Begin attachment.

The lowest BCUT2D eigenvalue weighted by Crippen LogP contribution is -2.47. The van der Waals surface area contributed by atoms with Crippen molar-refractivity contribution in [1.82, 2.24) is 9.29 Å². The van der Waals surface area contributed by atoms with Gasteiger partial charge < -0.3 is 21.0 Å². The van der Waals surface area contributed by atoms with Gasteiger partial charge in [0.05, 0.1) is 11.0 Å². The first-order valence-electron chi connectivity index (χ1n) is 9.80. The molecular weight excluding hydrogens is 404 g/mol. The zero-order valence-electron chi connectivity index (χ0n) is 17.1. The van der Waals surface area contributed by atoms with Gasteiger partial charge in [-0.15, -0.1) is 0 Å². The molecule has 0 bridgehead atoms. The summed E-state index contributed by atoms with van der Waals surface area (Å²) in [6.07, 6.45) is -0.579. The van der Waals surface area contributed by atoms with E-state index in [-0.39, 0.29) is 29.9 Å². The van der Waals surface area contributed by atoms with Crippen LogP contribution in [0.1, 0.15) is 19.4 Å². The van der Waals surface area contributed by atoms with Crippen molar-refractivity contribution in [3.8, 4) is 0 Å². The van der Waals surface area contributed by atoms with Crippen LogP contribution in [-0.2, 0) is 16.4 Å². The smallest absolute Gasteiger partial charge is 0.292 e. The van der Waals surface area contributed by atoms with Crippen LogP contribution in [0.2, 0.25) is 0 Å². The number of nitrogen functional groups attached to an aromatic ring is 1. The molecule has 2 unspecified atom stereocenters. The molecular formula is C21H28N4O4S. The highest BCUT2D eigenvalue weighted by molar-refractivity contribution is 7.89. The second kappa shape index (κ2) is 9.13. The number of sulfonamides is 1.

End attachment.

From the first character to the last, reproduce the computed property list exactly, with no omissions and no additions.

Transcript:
The lowest BCUT2D eigenvalue weighted by Crippen LogP contribution is -2.47. The van der Waals surface area contributed by atoms with Crippen molar-refractivity contribution in [1.82, 2.24) is 9.29 Å². The van der Waals surface area contributed by atoms with Gasteiger partial charge < -0.3 is 21.0 Å². The van der Waals surface area contributed by atoms with Gasteiger partial charge in [0.05, 0.1) is 11.0 Å². The first-order valence-electron chi connectivity index (χ1n) is 9.80. The molecular weight excluding hydrogens is 404 g/mol. The zero-order valence-electron chi connectivity index (χ0n) is 17.1. The van der Waals surface area contributed by atoms with Gasteiger partial charge in [-0.15, -0.1) is 0 Å². The molecule has 0 bridgehead atoms. The summed E-state index contributed by atoms with van der Waals surface area (Å²) in [6.07, 6.45) is -0.579. The van der Waals surface area contributed by atoms with E-state index in [-0.39, 0.29) is 29.9 Å². The van der Waals surface area contributed by atoms with Crippen LogP contribution in [0.1, 0.15) is 19.4 Å². The van der Waals surface area contributed by atoms with Crippen molar-refractivity contribution in [3.8, 4) is 0 Å². The van der Waals surface area contributed by atoms with Crippen LogP contribution in [-0.2, 0) is 16.4 Å². The smallest absolute Gasteiger partial charge is 0.292 e. The van der Waals surface area contributed by atoms with Crippen LogP contribution in [0.2, 0.25) is 0 Å². The number of nitrogen functional groups attached to an aromatic ring is 1. The molecule has 2 unspecified atom stereocenters. The molecular formula is C21H28N4O4S. The highest BCUT2D eigenvalue weighted by molar-refractivity contribution is 7.89. The second kappa shape index (κ2) is 9.13. The number of sulfonamides is 1.